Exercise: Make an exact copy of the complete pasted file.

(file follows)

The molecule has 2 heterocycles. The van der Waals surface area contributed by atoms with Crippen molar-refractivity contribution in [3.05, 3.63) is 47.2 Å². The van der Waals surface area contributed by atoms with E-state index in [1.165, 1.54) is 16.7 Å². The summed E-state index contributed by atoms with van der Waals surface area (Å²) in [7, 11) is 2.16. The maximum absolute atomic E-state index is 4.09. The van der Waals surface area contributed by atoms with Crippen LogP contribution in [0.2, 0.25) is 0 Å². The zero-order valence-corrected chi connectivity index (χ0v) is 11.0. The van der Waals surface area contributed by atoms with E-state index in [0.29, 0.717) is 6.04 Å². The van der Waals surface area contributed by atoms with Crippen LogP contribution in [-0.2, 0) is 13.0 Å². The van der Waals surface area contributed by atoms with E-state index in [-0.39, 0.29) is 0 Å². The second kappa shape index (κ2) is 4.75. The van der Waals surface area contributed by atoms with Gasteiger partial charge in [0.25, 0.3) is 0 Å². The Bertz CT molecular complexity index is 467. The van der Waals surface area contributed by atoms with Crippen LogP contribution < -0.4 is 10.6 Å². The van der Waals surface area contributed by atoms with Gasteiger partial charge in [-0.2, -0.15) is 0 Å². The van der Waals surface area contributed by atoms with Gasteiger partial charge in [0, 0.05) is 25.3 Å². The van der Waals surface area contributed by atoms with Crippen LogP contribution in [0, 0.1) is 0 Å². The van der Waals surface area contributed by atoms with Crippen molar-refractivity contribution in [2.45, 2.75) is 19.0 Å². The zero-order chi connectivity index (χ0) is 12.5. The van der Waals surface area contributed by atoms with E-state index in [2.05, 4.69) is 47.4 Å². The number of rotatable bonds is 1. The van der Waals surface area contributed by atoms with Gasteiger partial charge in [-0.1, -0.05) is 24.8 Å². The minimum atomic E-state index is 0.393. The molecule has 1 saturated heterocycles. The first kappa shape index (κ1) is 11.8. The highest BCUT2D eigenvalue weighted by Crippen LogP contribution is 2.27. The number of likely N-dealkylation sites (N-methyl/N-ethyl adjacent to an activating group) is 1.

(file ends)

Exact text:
The molecule has 2 heterocycles. The van der Waals surface area contributed by atoms with Crippen molar-refractivity contribution in [3.05, 3.63) is 47.2 Å². The van der Waals surface area contributed by atoms with E-state index in [1.165, 1.54) is 16.7 Å². The summed E-state index contributed by atoms with van der Waals surface area (Å²) in [7, 11) is 2.16. The maximum absolute atomic E-state index is 4.09. The van der Waals surface area contributed by atoms with Crippen LogP contribution in [0.2, 0.25) is 0 Å². The zero-order valence-corrected chi connectivity index (χ0v) is 11.0. The van der Waals surface area contributed by atoms with E-state index in [0.29, 0.717) is 6.04 Å². The van der Waals surface area contributed by atoms with Crippen LogP contribution in [-0.2, 0) is 13.0 Å². The van der Waals surface area contributed by atoms with E-state index in [-0.39, 0.29) is 0 Å². The second kappa shape index (κ2) is 4.75. The van der Waals surface area contributed by atoms with Gasteiger partial charge in [0.25, 0.3) is 0 Å². The Bertz CT molecular complexity index is 467. The van der Waals surface area contributed by atoms with Crippen LogP contribution < -0.4 is 10.6 Å². The van der Waals surface area contributed by atoms with Gasteiger partial charge in [-0.2, -0.15) is 0 Å². The van der Waals surface area contributed by atoms with Gasteiger partial charge in [0, 0.05) is 25.3 Å². The van der Waals surface area contributed by atoms with Crippen LogP contribution in [0, 0.1) is 0 Å². The van der Waals surface area contributed by atoms with Crippen molar-refractivity contribution in [2.45, 2.75) is 19.0 Å². The zero-order chi connectivity index (χ0) is 12.5. The van der Waals surface area contributed by atoms with E-state index in [2.05, 4.69) is 47.4 Å². The number of rotatable bonds is 1. The van der Waals surface area contributed by atoms with Gasteiger partial charge in [-0.1, -0.05) is 24.8 Å². The minimum atomic E-state index is 0.393. The molecule has 1 saturated heterocycles. The first kappa shape index (κ1) is 11.8. The highest BCUT2D eigenvalue weighted by Crippen LogP contribution is 2.27. The number of likely N-dealkylation sites (N-methyl/N-ethyl adjacent to an activating group) is 1.